It is too easy to take 911 telecommunicators for granted because they are at the ready every day to assist people when an emergency arises, but that is not the case for Ridgeway residents Terry Simpson and Marie McGuire. They think of Warren County 911 telecommunicator Khadijah Thurman as a hero for helping to save the life of McGuire’s son on March 2.
The Monday began as a usual day, and that afternoon, all three family members were at home. Simpson was in the living room watching television when he heard a noise. He thought that McGuire’s son, who asked that his name not be revealed, was outside working on the roof as he had done after work and on weekends for some time. Simpson assumed that the sound was related to the roofing work.
However, when he went into the kitchen a few minutes later, he found McGuire’s son, who is in his 40s, on the floor. He had stopped breathing and was turning blue. McGuire arrived in the kitchen. Seeing her son lying there, she began pushing on his chest in what she called “Mama instinct.” She yelled, “Call 911!” Simpson completed first aid training in the 1990s, but his mind went blank except for one thing: He called 911.
Thurman took the call and received information that McGuire’s son’s breathing was abnormal, he might have had a seizure and was turning blue. While a coworker dispatched paramedics to the scene, Thurman gave Simpson instructions about how to perform CPR chest compressions. Regular training and recertification made describing the steps second nature: lay the patient flat, place hands over the breastbone in a hand-over-hand position, and do standard counts while pumping the chest until paramedics arrive or the patient starts breathing.
“While we were talking, my training starts coming back,” Simpson recalled.
When Warren County Emergency Medical Services arrived, he stepped out of the way to allow paramedics to do their jobs.
“After a few minutes, I told his mama he was breathing, to calm down, he was going to be OK,” Simpson said.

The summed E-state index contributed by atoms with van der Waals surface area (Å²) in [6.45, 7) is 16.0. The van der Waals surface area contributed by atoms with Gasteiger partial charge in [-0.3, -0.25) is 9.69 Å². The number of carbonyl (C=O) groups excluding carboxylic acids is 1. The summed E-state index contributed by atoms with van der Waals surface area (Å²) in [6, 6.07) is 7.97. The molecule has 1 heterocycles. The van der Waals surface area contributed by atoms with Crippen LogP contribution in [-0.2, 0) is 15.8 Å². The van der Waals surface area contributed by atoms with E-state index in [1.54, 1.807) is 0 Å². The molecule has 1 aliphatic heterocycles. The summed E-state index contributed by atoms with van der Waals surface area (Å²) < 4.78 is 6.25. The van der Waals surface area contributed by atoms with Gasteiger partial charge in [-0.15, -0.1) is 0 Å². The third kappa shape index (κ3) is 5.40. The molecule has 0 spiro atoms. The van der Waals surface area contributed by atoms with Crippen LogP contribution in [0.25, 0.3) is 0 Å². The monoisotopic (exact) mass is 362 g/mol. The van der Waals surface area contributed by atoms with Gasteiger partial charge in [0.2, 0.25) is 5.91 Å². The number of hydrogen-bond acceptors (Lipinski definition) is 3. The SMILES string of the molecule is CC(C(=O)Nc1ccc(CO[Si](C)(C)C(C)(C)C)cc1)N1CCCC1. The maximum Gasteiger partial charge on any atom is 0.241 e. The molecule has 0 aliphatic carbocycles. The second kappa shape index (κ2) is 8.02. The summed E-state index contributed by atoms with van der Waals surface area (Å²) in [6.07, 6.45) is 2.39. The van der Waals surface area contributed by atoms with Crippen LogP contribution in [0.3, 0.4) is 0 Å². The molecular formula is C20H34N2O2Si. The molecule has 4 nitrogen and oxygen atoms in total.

EMS took McGuire’s son to Maria Parham Health in Henderson, where he remained for three to four hours for observation before he was allowed to return home.
His diagnosis was a drug relapse overdose. After the health scare, he gave the drugs to his mother, instructing her to destroy them. He is seeking help and attending meetings.
McGuire is grateful for everyone and everything that helped her son, including the drug commonly known as Narcan, that is used to treat overdoses of opioid medications.
“Narcan and Ms. Thurman and Mr. Simpson saved his life,” she said.
The family called the 911 dispatch center after they returned home, this time on the non-emergency line, to thank Thurman, but she had completed her shift. They came in person the following day.
Warren County 911 Coordinator Sheila Baskett is grateful that the family let them know that everything turned out fine.
“Most of the time, we never know how our calls turn out,” she said. “We wonder, ‘Did they make it?’”
Sanqueeshia Henderson, 911 shift supervisor, said that Thurman did exactly what a telecommunicator should do when Simpson called.
“I’m proud of her. She stuck with protocol and her training. She gave instructions and saved the family,” Henderson said.
She noted that Baskett tells everyone at the 911 dispatch center to show compassion and care to callers as if the emergency were happening to one of their family members while remaining calm so they can gather the information that emergency responders need.
“We ask questions because they are necessary: the address, a description of what’s going on, the phone number, tell exactly that happened,” Henderson said.
Capt. John Branche of the Warren County Sheriff’s Office said that Thurman’s actions demonstrate how the 911 staff is prepared to assist the community in an emergency.
“The sheriff’s office is proud of Ms. Thurman,” he said. “What she has done is representative of the 911 center. Anyone there is prepared to do the same thing.”